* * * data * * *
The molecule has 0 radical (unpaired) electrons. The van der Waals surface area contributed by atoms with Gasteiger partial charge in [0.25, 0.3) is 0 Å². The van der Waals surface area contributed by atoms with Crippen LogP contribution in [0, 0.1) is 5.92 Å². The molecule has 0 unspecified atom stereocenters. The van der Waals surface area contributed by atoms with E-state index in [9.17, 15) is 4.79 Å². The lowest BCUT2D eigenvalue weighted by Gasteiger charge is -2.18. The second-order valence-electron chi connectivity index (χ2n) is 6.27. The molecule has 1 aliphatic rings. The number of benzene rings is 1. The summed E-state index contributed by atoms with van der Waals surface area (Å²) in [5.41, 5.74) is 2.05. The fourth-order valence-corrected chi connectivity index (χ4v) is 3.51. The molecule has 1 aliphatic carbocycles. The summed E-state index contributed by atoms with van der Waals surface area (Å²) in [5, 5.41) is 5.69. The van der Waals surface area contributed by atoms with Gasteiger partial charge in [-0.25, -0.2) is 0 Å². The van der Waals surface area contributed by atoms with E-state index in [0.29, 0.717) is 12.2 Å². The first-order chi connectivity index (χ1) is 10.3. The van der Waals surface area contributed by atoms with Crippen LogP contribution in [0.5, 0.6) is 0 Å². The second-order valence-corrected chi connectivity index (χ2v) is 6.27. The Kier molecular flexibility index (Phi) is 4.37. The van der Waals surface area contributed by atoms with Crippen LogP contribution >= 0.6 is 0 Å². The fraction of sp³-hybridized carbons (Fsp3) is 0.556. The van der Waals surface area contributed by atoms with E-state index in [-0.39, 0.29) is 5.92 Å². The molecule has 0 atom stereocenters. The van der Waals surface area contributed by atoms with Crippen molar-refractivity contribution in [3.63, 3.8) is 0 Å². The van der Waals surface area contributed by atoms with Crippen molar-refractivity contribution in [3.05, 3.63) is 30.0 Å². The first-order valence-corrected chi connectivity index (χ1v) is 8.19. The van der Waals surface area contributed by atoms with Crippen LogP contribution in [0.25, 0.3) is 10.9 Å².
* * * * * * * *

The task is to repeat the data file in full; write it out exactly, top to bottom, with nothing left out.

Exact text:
The molecule has 0 radical (unpaired) electrons. The van der Waals surface area contributed by atoms with Gasteiger partial charge in [0.25, 0.3) is 0 Å². The van der Waals surface area contributed by atoms with Crippen LogP contribution in [0, 0.1) is 5.92 Å². The molecule has 0 unspecified atom stereocenters. The van der Waals surface area contributed by atoms with E-state index in [9.17, 15) is 4.79 Å². The lowest BCUT2D eigenvalue weighted by Gasteiger charge is -2.18. The second-order valence-electron chi connectivity index (χ2n) is 6.27. The molecule has 1 aliphatic rings. The number of benzene rings is 1. The summed E-state index contributed by atoms with van der Waals surface area (Å²) in [5.41, 5.74) is 2.05. The fourth-order valence-corrected chi connectivity index (χ4v) is 3.51. The molecule has 1 aliphatic carbocycles. The summed E-state index contributed by atoms with van der Waals surface area (Å²) in [5, 5.41) is 5.69. The van der Waals surface area contributed by atoms with Gasteiger partial charge in [-0.25, -0.2) is 0 Å². The van der Waals surface area contributed by atoms with E-state index in [0.29, 0.717) is 12.2 Å². The first-order chi connectivity index (χ1) is 10.3. The van der Waals surface area contributed by atoms with Crippen LogP contribution in [0.5, 0.6) is 0 Å². The second-order valence-corrected chi connectivity index (χ2v) is 6.27. The Kier molecular flexibility index (Phi) is 4.37. The van der Waals surface area contributed by atoms with Crippen LogP contribution >= 0.6 is 0 Å². The fraction of sp³-hybridized carbons (Fsp3) is 0.556. The van der Waals surface area contributed by atoms with E-state index in [-0.39, 0.29) is 5.92 Å². The molecule has 0 atom stereocenters. The van der Waals surface area contributed by atoms with Crippen molar-refractivity contribution in [3.63, 3.8) is 0 Å². The van der Waals surface area contributed by atoms with Crippen molar-refractivity contribution in [3.05, 3.63) is 30.0 Å². The first-order valence-corrected chi connectivity index (χ1v) is 8.19. The van der Waals surface area contributed by atoms with Crippen LogP contribution in [0.25, 0.3) is 10.9 Å².